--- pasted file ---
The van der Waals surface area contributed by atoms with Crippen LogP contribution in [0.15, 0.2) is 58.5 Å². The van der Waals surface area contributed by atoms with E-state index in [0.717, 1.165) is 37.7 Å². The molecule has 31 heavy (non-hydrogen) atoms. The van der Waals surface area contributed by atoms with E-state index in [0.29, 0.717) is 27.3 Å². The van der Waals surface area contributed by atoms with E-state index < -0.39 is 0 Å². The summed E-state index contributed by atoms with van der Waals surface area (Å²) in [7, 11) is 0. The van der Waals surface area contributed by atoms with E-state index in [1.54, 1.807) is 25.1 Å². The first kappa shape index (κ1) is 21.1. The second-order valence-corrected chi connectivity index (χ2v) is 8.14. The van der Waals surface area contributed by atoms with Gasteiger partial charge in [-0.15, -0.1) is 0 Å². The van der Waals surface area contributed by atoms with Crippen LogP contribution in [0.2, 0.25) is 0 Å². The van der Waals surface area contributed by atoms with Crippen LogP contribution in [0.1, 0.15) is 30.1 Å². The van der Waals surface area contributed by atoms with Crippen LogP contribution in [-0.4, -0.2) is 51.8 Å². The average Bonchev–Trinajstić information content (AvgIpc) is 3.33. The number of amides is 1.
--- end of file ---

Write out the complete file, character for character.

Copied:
The van der Waals surface area contributed by atoms with Crippen LogP contribution in [0.15, 0.2) is 58.5 Å². The van der Waals surface area contributed by atoms with E-state index in [0.717, 1.165) is 37.7 Å². The molecule has 31 heavy (non-hydrogen) atoms. The van der Waals surface area contributed by atoms with E-state index in [0.29, 0.717) is 27.3 Å². The van der Waals surface area contributed by atoms with E-state index < -0.39 is 0 Å². The summed E-state index contributed by atoms with van der Waals surface area (Å²) in [7, 11) is 0. The van der Waals surface area contributed by atoms with E-state index in [1.54, 1.807) is 25.1 Å². The first kappa shape index (κ1) is 21.1. The second-order valence-corrected chi connectivity index (χ2v) is 8.14. The van der Waals surface area contributed by atoms with Gasteiger partial charge in [-0.15, -0.1) is 0 Å². The van der Waals surface area contributed by atoms with Crippen LogP contribution in [0.2, 0.25) is 0 Å². The van der Waals surface area contributed by atoms with Crippen LogP contribution in [0.1, 0.15) is 30.1 Å². The van der Waals surface area contributed by atoms with Crippen LogP contribution in [-0.4, -0.2) is 51.8 Å². The average Bonchev–Trinajstić information content (AvgIpc) is 3.33. The number of amides is 1.